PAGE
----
My Turbo Pascal skills are very basic, so my software wasnt terribly user-
friendly. I believe I distributed a version of it on the Mimic mailing lis
though. If anybodys interested in doing something similar with a normal
user interface and for Windows, let me know.
Some pieces Ive left as they were. Others Ive edited so that they became
figurative artwork - the Three Views of a Pond were all generated, then
hand-colored to become images of water, shadows on water, mud and brackish
water, little patches of grass, and so on. I dont remember altering the
actual characters in any way, yet I really like the results. Ive added
a PNG file with the three views in sequence, the way I think theyre best
The most experimental pieces such as Solution jn-soltn were conceptual
art. In Solution the generated textures were altered by adding little bits
of color here and there, and then maps of these bits of color were drawn
below the actual artwork:
1: Y
2: X
I thought of these as undercurrents you cant see from the surface. Its
quite crazy to me, too. But these are some of my favorite pieces here.
Apart from such generative things there were also the four remixes in
which I tried to give the old remix idea a new spin. jn-osen is a remix of
a semi-abstract artwork by Crahser/Just-X. The basic procedure was to simply
open the original in Notepad, so that I had no idea what I was doing -
the picture was full of ANSI color codes, obscuring the layout in Notepad.
Ive used a generated layer of characters, inserting bits of it here and
there, and then moved bits of the file about, until I came up with an image
that felt like it was much better than the original.
The original ASCII was
about autumn, colors derived from rain water and colder sunlight mine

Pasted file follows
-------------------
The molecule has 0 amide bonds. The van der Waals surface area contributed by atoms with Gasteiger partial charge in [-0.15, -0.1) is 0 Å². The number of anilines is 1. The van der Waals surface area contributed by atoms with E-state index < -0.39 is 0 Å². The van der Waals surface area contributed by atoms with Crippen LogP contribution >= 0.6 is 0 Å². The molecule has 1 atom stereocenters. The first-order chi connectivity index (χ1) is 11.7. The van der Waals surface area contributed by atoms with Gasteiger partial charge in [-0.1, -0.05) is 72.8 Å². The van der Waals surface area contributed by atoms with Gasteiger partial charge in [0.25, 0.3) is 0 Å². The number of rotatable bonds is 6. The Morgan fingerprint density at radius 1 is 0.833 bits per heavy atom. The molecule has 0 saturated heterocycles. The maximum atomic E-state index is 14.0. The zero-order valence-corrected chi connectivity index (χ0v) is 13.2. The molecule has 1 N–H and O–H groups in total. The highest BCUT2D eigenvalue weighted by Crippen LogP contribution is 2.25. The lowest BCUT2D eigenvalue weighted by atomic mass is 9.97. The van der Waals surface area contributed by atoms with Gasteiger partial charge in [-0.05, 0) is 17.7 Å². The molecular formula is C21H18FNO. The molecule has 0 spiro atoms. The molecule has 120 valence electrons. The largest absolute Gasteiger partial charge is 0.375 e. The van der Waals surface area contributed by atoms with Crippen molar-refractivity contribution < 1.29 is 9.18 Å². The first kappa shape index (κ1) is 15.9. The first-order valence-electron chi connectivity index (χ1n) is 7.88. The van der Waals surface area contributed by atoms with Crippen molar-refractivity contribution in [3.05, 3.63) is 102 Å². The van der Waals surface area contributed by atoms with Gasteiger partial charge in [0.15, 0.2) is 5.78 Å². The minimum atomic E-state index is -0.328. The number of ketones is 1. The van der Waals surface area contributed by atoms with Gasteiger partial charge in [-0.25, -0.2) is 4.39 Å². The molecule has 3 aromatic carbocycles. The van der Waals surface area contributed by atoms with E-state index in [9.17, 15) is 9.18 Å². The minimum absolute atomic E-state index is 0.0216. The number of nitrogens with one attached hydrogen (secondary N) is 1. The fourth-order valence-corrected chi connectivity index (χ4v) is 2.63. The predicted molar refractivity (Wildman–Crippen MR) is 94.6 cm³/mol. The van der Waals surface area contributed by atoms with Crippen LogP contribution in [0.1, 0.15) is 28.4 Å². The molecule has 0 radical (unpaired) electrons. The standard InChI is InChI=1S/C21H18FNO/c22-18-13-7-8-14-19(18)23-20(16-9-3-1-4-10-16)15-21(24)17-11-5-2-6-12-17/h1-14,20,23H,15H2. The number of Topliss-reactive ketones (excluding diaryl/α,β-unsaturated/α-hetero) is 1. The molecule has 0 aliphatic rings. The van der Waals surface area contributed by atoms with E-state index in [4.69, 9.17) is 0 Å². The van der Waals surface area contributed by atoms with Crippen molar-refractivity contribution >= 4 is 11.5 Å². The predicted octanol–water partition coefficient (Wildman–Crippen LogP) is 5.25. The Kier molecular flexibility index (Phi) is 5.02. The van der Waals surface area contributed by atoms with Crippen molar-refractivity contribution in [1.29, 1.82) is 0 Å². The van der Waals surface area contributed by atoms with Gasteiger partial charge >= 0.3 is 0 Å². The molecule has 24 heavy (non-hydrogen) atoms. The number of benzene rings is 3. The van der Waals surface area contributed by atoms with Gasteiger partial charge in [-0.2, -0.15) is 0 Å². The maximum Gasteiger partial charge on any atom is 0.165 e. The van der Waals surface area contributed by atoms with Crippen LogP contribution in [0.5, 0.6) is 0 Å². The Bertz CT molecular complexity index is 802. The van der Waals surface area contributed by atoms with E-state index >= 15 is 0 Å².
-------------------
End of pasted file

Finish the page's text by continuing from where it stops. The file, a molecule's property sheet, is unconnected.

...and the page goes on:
seemed like it was much more full of energy of autumnal storms and rains.
Incidentally, Crasher was the first ASCII artist to make abstract artwork
using what he called text noise - what I call textmode noise - huge chunks
of random characters.
The three Konami remixes were done in PabloDraw. The idea here was to take
the word remix very literally, and not add any symbols at all - just
move rows and columns around until the result would work somehow. So,
the original ko-123.ans looks like this:
, /b, //ss,. /l ,l 7
/ll, // /s,.,l 7 ,d 7, / ,d ,d 7, ll d7 ,dl7 7, lll /b, 7
l /b, l 7 d
, ll//ss,,.. 7b ,s d
,l ll , /
7 .sss, ,. , ss , ,ll l
l7 ,sSS l7 dll , ll l ,l 7,l
ll l l,l Sl , ,
l l ,d lb, 7 7
7, S ,sSl b, 7l 7
7 7 / ,l l
*/ l7 /,dl l ll ll
l l ,d
l , ,d,s ,S l l
7, ,7 ,d.l l l
7l b,7 l /l l
7 l 7lb,7, ss,,..
7 , 7, 7b,/,7SSSSSl
7 , /s, b,7Sl l l
KONAMI 7l ,,b,/ l l
MIMIC 7 .,/,*// l ll ll
In my version the character remains, but has this terrible look on his face,
angry as hell, and the smile turned into clenched predatory teeth. I believe
I held some grudge against Konami back then... which made me turn the other
ASCIIs into a melting monster with an eyeball and teeth still visible, and
a something that looks like a nasty tadpole with teeth.
I apparently was so impressed with the teeth of the new 123 character that
I added some yellow to make things look more feral.
Said grudge may have contributed to the fact that Ive omitted the original
pieces from the remixes, against the artscene custom. Then again, since the
idea was to do things with just the original rows and columns, it made sense
that way, too.
Although Ive tried to make more ASCIIs after these, Ive managed to
accomplish very little. I still hope to someday release more, and not
necessarily abstract artwork. But these days I have a very different
career, which doesnt leave much time for textmode art.
As a little bonus, Ive added a folder with two newschool ASCII pieces
done in PabloDraws version of Amigas Topaz character set. Although
Amiga artists have tried doing solid shapes like this I remember one
particularly impressive example from one of h2os collections... I think,
this kind of thinking requires a lot of newschool experience, and I dont
know of any newschool ASCII artists who wouldve attempted using Topaz.
jn-milk was released in one of the last Mimic packs, along with some
suggestions on using Topaz 1.3. jn-ami2 has never been released publicly.
With this pack, just as with jn-milk - the last ASCII I releaed with Mimic -
some of my feelings are the same: I hope that the approach may someday
inspire other textmode artists.
- Jashiin